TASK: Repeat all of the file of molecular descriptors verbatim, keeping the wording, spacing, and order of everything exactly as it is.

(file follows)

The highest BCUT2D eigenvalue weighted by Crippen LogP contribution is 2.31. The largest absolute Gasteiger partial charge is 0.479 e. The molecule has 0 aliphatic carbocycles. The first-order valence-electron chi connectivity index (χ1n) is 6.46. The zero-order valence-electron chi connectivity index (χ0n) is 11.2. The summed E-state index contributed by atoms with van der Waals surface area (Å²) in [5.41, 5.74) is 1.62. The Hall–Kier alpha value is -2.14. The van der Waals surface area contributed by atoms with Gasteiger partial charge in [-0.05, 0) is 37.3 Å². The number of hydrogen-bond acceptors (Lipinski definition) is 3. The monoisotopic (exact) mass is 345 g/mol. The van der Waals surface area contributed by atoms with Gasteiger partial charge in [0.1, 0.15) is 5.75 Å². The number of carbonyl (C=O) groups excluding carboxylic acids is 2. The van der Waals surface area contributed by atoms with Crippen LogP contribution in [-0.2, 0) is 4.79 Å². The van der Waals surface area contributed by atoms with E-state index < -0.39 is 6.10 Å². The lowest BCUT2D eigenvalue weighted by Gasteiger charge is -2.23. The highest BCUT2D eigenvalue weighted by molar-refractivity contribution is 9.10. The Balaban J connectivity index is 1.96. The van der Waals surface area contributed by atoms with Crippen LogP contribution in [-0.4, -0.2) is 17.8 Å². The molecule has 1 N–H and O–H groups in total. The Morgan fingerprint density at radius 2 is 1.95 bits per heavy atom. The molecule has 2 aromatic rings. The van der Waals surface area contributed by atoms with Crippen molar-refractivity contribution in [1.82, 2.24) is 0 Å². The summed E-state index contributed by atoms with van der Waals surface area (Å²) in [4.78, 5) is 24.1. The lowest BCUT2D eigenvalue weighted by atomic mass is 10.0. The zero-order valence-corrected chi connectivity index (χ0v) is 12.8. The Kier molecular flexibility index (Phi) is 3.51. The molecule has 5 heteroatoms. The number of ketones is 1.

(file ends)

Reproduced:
The highest BCUT2D eigenvalue weighted by Crippen LogP contribution is 2.31. The largest absolute Gasteiger partial charge is 0.479 e. The molecule has 0 aliphatic carbocycles. The first-order valence-electron chi connectivity index (χ1n) is 6.46. The zero-order valence-electron chi connectivity index (χ0n) is 11.2. The summed E-state index contributed by atoms with van der Waals surface area (Å²) in [5.41, 5.74) is 1.62. The Hall–Kier alpha value is -2.14. The van der Waals surface area contributed by atoms with Gasteiger partial charge in [-0.05, 0) is 37.3 Å². The number of hydrogen-bond acceptors (Lipinski definition) is 3. The monoisotopic (exact) mass is 345 g/mol. The van der Waals surface area contributed by atoms with Gasteiger partial charge in [0.1, 0.15) is 5.75 Å². The number of carbonyl (C=O) groups excluding carboxylic acids is 2. The van der Waals surface area contributed by atoms with Crippen LogP contribution in [-0.2, 0) is 4.79 Å². The van der Waals surface area contributed by atoms with E-state index < -0.39 is 6.10 Å². The lowest BCUT2D eigenvalue weighted by Gasteiger charge is -2.23. The highest BCUT2D eigenvalue weighted by molar-refractivity contribution is 9.10. The Balaban J connectivity index is 1.96. The van der Waals surface area contributed by atoms with Crippen LogP contribution in [-0.4, -0.2) is 17.8 Å². The molecule has 1 N–H and O–H groups in total. The Morgan fingerprint density at radius 2 is 1.95 bits per heavy atom. The molecule has 2 aromatic rings. The van der Waals surface area contributed by atoms with Crippen molar-refractivity contribution in [1.82, 2.24) is 0 Å². The summed E-state index contributed by atoms with van der Waals surface area (Å²) in [4.78, 5) is 24.1. The lowest BCUT2D eigenvalue weighted by atomic mass is 10.0. The zero-order valence-corrected chi connectivity index (χ0v) is 12.8. The Kier molecular flexibility index (Phi) is 3.51. The molecule has 5 heteroatoms. The number of ketones is 1.